Generic delimitation in Astereae has long been a source of disagreement among botanists. The ways in which they treat the large and diverse genus Aster usually reflect their philosophy on generic concepts, and although there are many variations, in general there have historically been two schools of thought. The first approach maintains a very inclusive generic concept of a large genus Aster, with subdivision of the genus into several subgenera. The second approach was to segregate many distinctive small genera from Aster, thus adopting a narrow generic concept As a result of new in-depth studies of phenotype features and, more recently, DNA sequences, combined with reasonably strict adherence to the tenets of phylogenetic systematics, the genus Aster is now much more narrowly and more naturally defined than before. Consequently many of the species formerly accepted in a looser definition of that genus have now been transferred to several more narrowly defined genera.
Aster auriculatus is a herbaceous, perennial plant with more or less woody rhizomes. The erect, unbranched stems are 23 - 90cm tall, the plant rarely forming clumps[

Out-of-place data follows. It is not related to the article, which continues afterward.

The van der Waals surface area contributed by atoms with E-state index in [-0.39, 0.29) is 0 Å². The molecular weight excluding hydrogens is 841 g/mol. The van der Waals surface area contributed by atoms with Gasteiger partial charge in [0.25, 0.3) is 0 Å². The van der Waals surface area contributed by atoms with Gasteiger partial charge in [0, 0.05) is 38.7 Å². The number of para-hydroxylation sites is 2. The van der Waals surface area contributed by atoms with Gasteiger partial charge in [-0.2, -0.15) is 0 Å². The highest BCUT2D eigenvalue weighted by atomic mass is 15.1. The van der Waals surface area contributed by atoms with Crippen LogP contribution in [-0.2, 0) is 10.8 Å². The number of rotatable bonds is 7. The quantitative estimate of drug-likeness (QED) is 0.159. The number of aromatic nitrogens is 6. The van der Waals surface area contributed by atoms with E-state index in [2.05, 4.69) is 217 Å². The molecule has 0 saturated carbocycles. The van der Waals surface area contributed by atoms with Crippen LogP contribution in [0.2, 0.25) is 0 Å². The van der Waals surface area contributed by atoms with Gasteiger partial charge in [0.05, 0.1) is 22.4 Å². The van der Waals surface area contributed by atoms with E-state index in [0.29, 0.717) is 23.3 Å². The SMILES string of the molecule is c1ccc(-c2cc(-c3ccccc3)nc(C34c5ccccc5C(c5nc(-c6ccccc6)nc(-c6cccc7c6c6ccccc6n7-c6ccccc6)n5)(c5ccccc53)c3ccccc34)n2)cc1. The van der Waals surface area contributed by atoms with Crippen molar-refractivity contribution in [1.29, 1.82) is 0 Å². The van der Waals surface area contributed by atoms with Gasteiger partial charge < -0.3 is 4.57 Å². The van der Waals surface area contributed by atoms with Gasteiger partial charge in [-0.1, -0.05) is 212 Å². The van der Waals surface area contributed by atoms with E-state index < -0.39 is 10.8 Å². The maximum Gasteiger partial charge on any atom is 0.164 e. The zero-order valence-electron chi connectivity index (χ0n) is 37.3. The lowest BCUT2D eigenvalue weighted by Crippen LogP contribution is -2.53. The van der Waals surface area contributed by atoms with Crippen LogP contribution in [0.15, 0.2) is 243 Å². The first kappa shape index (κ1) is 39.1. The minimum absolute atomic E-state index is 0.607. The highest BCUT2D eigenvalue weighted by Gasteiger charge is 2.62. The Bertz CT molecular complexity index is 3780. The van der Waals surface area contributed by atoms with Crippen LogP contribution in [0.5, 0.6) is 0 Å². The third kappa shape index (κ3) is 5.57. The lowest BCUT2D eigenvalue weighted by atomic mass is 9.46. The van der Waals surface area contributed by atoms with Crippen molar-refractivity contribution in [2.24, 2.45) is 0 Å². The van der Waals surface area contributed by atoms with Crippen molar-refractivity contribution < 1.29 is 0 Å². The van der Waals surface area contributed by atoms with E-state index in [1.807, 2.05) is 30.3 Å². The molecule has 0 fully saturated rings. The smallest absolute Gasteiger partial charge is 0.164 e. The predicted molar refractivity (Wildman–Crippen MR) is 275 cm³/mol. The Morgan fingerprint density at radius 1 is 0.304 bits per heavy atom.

The plant is harvested from the wild for medicinal use.
E. Asia - southern China (Guangxi, Guizhou, Sichuan, Yunnan)
Open forests, mixed forests, thickets, grasslands; at elevations from 800 - 3,000 metres[
Species in this genus generally succeed in most good garden soils[
], preferring one that is well-drained and moisture retentive[
]. Prefers a sunny position[
Most species in this genus seem to be immune to the predations of rabbits[
The plant, but especially the root, is used to reduce phlegm and treat snakebites[
Seed - surface sow in spring in a cold frame. Do not allow the compost to become dry. Pre-chilling the seed for two weeks can improve germination rates[
]. The seed usually germinates in 2 weeks at 20°c[
]. When large enough to handle, prick the seedlings out into individual pots and plant them out in the summer.
Division in spring or autumn[